My rating: 5 of 5 stars

Toni is a widow whose husband was in the forces and who died while in Afghanistan. They have a little daughter, Evie. As well, Toni has her mother close by for support. Toni and her husband were not good with money and therefore Toni finds herself in bad straits financially. She makes a move into a house that will be cheaper to keep in Nottingham and also be closer to her mother. Toni also is not adjusting well and grief still overwhelms her most of the time.

Little Evie has just started school and has not adjusted as yet and Toni has just started a new part-time job.

One day before the little family has time to adjust Toni is stuck in traffic late getting to the school to pick Evie up. Just at that time the little girl disappears and it is feared that she has been abducted.

A terrific story with an ending that you would not have predicted.

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Tuesday, April 10, 2018

Review: The Stranger in the Woods: The Extraordinary Story of the Last True Hermit

The Stranger in the Woods: The Extraordinary Story of the Last True Hermit The Stranger in the Woods: The Extraordinary Story of the Last True Hermit by Michael Finkel
My rating: 5 of 5 stars

Chris Knight, at the age of twenty drove his car as far as he could and disappeared into the woods where he managed to stay out of sight for twenty-seven years. The only evidence of his existence was his break ins of the cabins to find food and other supplies. He was always very neat and never took anything other than what he absolutely required. He left no footprint in the woods. He was a completely solitary man and was happy with and craved his solitude. During this twenty-seven year period he never spoke to anybody except one hiker that crossed his path and he said "hi". That was the total conversation in all that time. He was a voracious reader and took as much reading material as he could get his hands on.

This was extremely informative and entertaining. The author describes Chris' campsite and how everything worked beautifully and how recycling works, etc. I found this part of the story especially interesting.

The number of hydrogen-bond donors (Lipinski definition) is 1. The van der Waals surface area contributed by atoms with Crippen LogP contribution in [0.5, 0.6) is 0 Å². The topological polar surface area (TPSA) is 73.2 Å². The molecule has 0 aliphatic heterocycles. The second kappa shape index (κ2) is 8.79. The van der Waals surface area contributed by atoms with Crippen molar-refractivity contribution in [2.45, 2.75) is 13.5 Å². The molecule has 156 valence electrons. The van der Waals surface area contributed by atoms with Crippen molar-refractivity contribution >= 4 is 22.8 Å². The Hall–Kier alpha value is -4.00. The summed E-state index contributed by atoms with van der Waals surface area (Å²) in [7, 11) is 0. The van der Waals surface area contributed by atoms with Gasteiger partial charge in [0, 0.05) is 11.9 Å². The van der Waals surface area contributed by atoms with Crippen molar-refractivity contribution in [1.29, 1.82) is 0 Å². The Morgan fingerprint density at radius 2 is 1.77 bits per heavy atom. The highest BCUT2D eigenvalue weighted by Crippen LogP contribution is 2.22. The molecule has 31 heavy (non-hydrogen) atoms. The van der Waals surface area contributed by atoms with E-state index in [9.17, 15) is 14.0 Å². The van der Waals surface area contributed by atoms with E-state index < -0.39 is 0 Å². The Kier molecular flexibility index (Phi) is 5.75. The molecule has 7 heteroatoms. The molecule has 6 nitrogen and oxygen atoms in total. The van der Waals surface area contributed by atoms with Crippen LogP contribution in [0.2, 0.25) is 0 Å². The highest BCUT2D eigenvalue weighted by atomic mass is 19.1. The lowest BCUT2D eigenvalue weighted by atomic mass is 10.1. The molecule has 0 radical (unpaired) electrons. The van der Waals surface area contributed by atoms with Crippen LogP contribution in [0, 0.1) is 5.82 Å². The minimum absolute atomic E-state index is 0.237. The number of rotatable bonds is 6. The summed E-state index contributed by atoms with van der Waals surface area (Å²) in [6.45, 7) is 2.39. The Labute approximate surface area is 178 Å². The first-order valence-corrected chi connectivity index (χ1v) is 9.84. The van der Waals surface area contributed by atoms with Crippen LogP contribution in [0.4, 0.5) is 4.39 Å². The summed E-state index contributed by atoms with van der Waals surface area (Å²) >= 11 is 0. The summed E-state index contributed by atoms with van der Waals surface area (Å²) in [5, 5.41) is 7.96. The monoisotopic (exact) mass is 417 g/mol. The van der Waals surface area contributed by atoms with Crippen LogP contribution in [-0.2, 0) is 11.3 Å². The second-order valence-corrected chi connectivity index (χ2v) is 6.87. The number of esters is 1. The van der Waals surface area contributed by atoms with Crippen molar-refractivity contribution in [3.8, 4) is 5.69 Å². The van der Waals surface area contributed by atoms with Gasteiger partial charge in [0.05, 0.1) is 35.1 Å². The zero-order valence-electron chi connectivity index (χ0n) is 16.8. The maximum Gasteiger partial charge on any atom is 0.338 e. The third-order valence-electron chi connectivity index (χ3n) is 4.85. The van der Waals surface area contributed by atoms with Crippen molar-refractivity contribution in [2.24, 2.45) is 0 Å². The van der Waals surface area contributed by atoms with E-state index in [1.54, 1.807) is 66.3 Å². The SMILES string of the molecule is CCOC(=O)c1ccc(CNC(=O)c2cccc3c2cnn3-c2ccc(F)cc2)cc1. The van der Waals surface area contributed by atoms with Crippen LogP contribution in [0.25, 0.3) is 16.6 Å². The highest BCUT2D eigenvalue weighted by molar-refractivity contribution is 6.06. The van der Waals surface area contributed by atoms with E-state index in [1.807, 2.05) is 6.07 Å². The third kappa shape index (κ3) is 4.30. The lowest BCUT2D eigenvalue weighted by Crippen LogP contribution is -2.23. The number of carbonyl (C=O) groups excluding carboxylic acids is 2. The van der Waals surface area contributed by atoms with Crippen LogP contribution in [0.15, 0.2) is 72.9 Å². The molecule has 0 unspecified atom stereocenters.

The book did make me feel very sad for Chris and his way of life. One of the last times that he spoke to the author he indicated that he wanted to be back in the forest and go with "the lady of the woods" whom he claimed was "death".

An excellent and important read.

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Monday, April 9, 2018

Review: The Mistake

The Mistake The Mistake by K.L. Slater
My rating: 4 of 5 stars

Another great psychological thriller by K.L. Slater. This time Rose is a teenager who is attending college who happens to run into a handsome stranger, Gareth, one day who befriends her. He is an older fellow but she is flattered by his attention and soon starts sneaking around with him behind her parents' backs. Rose believes that she has found her soul mate and the relationship continues even though her best friend, Cassie, sees something in Gareth that she doesn't like and doesn't want for her friend.

I am on a roll now and plan to read all the books by this author. I like the way the language is plain and you can get right into the story. The plot is very believable and I like the setting, in the small English town where people know and help each other.

A great read.

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Friday, April 6, 2018

Review: H is for Homicide

H is for Homicide H is for Homicide by Sue Grafton
My rating: 4 of 5 stars

Another great romp with Kinsey Milhone. This time she stumbles across a very strange type of crime where the criminals deliberately cause accidents in order to claim the insurance money. Kinsey is hired free lance to try to discover the culprits.

These novels by Sue Grafton are always enjoyable and its my eventual goal to read them all.

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Wednesday, April 4, 2018

Review: The Linen Queen

The Linen Queen The Linen Queen by Patricia Falvey
My rating: 4 of 5 stars

Sheila is a beautiful girl living in poverty in her village in Northern Ireland. She dreams of escaping to a better life away from her Ma and her slavish job in the linen mill. Even though Sheila has a good heart and is innocent in many ways, she has earned a bad reputation, mainly because she is a beauty.

All her life she has been friends with Gavin, their fathers both had been sailors and friends and so it seemed natural that they would be companions. Things were just going along until the war and Belfast was bombed. Children were evacuated to Sheila's village and her Ma took in Graine, a teenaged girl.

Many of the village girls were happy to become friends with the US soldiers that were stationed in their village.

This story gave us some insight into what was happening in Ireland during the war. I didn't know that southern Ireland were neutral and didn't fight along with England although Northern Ireland did stand up for England.

A very good read.

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Review: The Other Side of the Bridge

The Other Side of the Bridge by Mary Lawson My rating: 5 of 5 stars A beautifully written novel. A book ...